I was born and raised in Peru, a country full of natural resources. Megadiverse but still with 25% of its population living in poverty (with a clear disparity between urban-rural populations). It is extremely vulnerable to climate change (3rd most vulnerable according to the Tyndall Center). 70% of the population lives in the coast but only 2% of all water fallen in the Andes ends in the Pacific Ocean.
Sad fact: Lima is the second biggest city on a desert and it is believed to be the first city to suffer a severe water shortage, leaving 10 million people affected by the effects of climate change.
Glacier melting, which provides water during the Andean dry season, is increasing, bringing more water and allowing for agricultural development on the coast, having however severe consequences for the long-term. Rural populations are migrating from Andean regions to the coast and the Amazon basin leaving those areas with less people to take care of the land.
The Peruvian youth population is losing its connection with nature, which is alarming, taking into consideration our responsibility towards global diversity and our vulnerability to the effects of climate change. In order to adapt and mitigate climate change we must take integral actions, implementing multiple intertwined solutions towards the Sustainable Development Goals.
Through thousands of years, the civilizations which lived in ancient Peru developed productive systems that enhanced the natural processes and allowed sustained livelihoods with a common believe “Sumaq Kausay”, English for “good living”, which means in Quechua – to seek balance with nature in the satisfaction of human needs.
During the Inca Empire, knowledge was a priority. They travelled through the Andean region making alliances, gathering and sharing skills and techniques in order to grow and advance as a civilization. Archeological sites like Machu Picchu, Pisac, Moray, Ollantaytambo, among others are proof of Incas connection with nature and their ability to create thriving sustainable settlements.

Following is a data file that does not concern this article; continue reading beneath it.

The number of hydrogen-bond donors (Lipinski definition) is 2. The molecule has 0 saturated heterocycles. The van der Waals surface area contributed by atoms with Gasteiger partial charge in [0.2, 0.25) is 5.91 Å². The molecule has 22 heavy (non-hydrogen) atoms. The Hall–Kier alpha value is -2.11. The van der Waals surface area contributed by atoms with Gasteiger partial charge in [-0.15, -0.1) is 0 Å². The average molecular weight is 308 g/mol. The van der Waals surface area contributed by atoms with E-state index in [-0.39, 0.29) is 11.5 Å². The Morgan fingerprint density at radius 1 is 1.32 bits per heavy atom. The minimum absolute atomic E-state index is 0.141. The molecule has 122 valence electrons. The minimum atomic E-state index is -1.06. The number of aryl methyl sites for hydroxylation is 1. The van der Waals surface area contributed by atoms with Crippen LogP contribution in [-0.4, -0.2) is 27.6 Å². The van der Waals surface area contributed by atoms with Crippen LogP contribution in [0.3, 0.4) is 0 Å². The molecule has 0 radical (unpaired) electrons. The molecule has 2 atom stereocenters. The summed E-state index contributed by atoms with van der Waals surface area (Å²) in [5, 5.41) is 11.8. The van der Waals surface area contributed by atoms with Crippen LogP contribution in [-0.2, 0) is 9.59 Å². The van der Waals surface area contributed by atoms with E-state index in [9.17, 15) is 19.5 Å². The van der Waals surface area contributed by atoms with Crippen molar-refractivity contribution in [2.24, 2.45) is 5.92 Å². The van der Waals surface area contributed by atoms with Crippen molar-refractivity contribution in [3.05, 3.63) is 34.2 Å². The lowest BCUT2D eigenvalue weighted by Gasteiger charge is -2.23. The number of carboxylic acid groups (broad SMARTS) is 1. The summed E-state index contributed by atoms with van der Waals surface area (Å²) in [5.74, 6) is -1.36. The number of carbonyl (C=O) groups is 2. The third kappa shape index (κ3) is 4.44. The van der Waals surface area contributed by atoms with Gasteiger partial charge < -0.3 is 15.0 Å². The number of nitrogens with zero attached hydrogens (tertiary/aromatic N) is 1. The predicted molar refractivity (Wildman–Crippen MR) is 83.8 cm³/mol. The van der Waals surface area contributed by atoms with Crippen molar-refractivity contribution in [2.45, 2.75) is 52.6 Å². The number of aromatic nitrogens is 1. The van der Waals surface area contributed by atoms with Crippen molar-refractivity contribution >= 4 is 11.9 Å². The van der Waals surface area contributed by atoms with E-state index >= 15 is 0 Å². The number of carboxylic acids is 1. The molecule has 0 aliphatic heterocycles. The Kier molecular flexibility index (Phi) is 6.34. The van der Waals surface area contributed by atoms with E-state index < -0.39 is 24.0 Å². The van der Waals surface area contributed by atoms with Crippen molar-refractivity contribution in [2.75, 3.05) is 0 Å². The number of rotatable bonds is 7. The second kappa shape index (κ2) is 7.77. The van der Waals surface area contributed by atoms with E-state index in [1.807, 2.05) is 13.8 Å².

About 500 years ago this knowledge started to faint, first by the catholic catechization which abolished and punished any heathen belief. Then, the green revolution brought the use of industrialized techniques to increment productivity and further disconnected the traditions of “Sumaq Kausay”. Nowadays, Andean rural communities are still poor and the degradation of their lands due to chemical abuse leaves them with less ability to thrive. Living standards are low and optimism keeps reducing as young people move to cities seeking opportunities.
I believe that a landscape approach brings a holistic solution for Peru’s biggest problems bringing sustainable development for an extremely vulnerable population. Our privilege as a megadiverse country and our ancient history of highly productive ecosystems are proofs of our strengths to confront such a challenge. We should take this as an opportunity to act and show leadership on a process that can either bring prosperity or sink the country into increased poverty and social inequality. Understanding this complex situation made me think on possible solutions and my sense of responsibility allowed me to design a model that could solve the problem.
Tikari is an NGO I found on March 2014. Its mission is to enable communities to thrive through the restoration and optimization of their ecosystems. We are creating an integral development framework which solves the community’s needs by using adaptive collaborative management to restore, conserve and produce the resources needed to sustain the costs of holistic designed social programs that will increase their quality of life and bring right livelihood. We aim to implement social businesses on climate smart agriculture, conservation and reforestation that generate resources to sustain our operations and expand our social programs to communities worldwide. Our vision is to see rural populations turn to thriving sustainable eco-villages adapted to climate change and helping mitigate its effects. Tikari is a Quechua word meaning “prosperity” or “flourishing” and that is what we intend to do. The opportunity is here, it is time to join forces, to regenerate landscapes and to change the world for a more sustainable and connected future.
Guillermo Vidal Araneta is one of the 10 young champions who will work on the “Finance and Trade” Landscape challenge with Youth program’s partner: Livelihoods Venture
Learn more about the Global Landscapes Forum’s Youth program, meet our 50 youth champions and discover the 5 Landscapes challenges they will take up, in December, in Paris.